Hi, Heidi. Though I wasn't 100 pounds+ overweight, I do know what it's like to have an eating disorder and to struggle with body image and weight. The most I gained was 60 pounds in 9 months. At one time (when I was a teenager) I was put on Imipramine. It "helped" but I didn't want to be dependent on medication as I wanted a permanent, natural solution to my issues.

    With that said, here are a few of the things I have found that helped me.

    1. I had to let go of the scale and the numbers on the scale. The more I stayed OFF the scale, the healthier my attitude was toward myself and life. And the more my weight normalized. At age 47, I bounce between 110 and 114 pounds. (I'm 5'3".) I weigh myself once a month.
    2. I had to look at making lifestyle changes. Because they are lifestyle changes, I allowed myself to take baby steps. For example, if you drink 15 cokes a day reduce to 14 cokes a day and do that for a week or two, keeping everything else the same. Then take the next step. Another example of a baby step: Allow yourself to eat what you want and as much as you want, as long as it's "whole food" (meaning, it doesn't come in a package that needs preparation and isn't fast food): simply proteins, fruits, vegetables, nuts, healthy oils (butter - though some will disagree with this, olive oil, hemp oil, flax oil, olive oil). What I'm saying is YOU decide on the one (and ONLY ONE) thing you want or feel you can do and then do that. It's too overwhelming to slam in a complete overhaul.
  • deeps4u
    deeps4u Posts: 9 Member
    I did some research recently and came to know that phenthramine (trade name "Duromine' )is known to do that. Its very effective for rapid weightloss, but is addictive and once you are off it... u gain every pound back again. Besides..... it really must have led u throught heavy sleeplessness, loss of appetite and blottedness.
    http://www.bellybelly.com.au/forums/f175/anyone-used-duromine-tablets-lose-weight-65260/
    http://en.wikipedia.org/wiki/Phentermine
    I hope the above link will serve as a reference when u decide on giving it a try again.

    As for me... am on a long weightloss journey myself with 50 kgs to lose and yes.. I also have a tendency to put on lost weight. And I often lose hope for a long time after that... only to find that I have further fattened. Had I atleast maintained the exercise or diet.. I would be able to control the pileup. Also, the system nearly crashes when a lot of weight is gained suddenly .. like when I had regained 10 kgs in a month, my system just refused and gave me high bp and leg cramps when I went to g
    ym.
    I think.. the only way out of this is yo-yo syndrome is persistence - not just till u reach the goal weight but even after that and not let even one week pass by without keeping track of weight.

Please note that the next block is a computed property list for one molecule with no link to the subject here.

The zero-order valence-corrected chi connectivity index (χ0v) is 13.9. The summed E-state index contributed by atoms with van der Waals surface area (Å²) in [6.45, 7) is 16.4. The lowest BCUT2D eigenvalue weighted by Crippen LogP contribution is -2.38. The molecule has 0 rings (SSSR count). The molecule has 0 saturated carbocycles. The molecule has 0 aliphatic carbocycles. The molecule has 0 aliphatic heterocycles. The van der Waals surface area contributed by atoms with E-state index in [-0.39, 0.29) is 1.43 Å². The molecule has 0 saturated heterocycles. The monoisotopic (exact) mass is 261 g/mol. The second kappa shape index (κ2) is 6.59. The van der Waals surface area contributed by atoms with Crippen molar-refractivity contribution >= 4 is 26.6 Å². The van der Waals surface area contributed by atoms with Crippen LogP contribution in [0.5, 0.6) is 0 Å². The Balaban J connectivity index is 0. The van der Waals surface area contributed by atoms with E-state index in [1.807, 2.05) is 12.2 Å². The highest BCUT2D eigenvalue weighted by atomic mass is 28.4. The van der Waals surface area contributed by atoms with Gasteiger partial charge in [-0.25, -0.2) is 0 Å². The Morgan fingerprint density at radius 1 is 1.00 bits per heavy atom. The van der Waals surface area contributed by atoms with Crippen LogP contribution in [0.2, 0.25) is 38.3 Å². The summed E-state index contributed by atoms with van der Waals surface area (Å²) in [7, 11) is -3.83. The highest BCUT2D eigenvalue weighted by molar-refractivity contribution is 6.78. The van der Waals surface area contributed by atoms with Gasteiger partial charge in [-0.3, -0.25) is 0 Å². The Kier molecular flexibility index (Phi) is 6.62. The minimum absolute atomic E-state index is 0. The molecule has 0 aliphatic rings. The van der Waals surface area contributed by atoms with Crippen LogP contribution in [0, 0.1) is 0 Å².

Currently, lost 6 kgs after 3 months efforts. (Slow but steady). And I taste freedom. I have resolved to continue till the rest of my life so that I will never be prey to this yo yo syndrome and reap the benefits of staying healthy throughout life.
  • AnnaMarieDinVa
    AnnaMarieDinVa Posts: 162 Member
    I have no advice, just would like to wish you well on your journey!!
  • ShrinkingShona
    ShrinkingShona Posts: 241 Member
    I am currently on HMR and have lost 100lbs in the last year. If you have been through the core part of the program then you have many of the skills you will need to be successful - you know about logging, about making good food choices, you have skills to get you through holidays etc. \

    What no one can do is ignite the spark in you that make you give a **** about yourself and your future. You have to find that within yourself. You are already talking in terms of "if I gain the weight back" which suggests to me that you need to develop an athlete's mind about this - get strong, start believing you are worth it, believe you can do it (since you have already before!), know that you want it and that you will do what it takes to get there. I think the mental battle is the biggest thing for most of us since we all sure as hell know that broccoli is better for us than cake.

    You can spend the next 2 years being afraid of failure (or success) and doing nothing, or you can work back to your goals. Either way the time will go by. It's up to you to make that time count. I look forward to seeing you post in the Success Stories forum. You know you can do it.
  • dakotababy
    dakotababy Posts: 2,401 Member
    I am going to be totally honest. Reading your experience put a shock of fear through my entire body, and I almost felt like getting sick. Just realizing that relapse is always possible for so many of us, as hopeful and determined we all may be. We never really know what the future will hold for us.

    One thing I often tell myself, and the one thing I realized that got me motivated to workout and eat healthy is the idea that "If I don't do something, I am only going to get bigger and bigger". That is 100% black and white. Despite wishing I would wake up one morning and be thin and in shape and could run for miles without keeling over and dying on a sidewalk 2 houses away from my own...I knew wishing is not going to cut it.

    Why do you want to lose weight? What motivates you to make this change? Keep a journal for yourself with your progress!
    What worked well last time? What did not work? Where did things start to "slip"?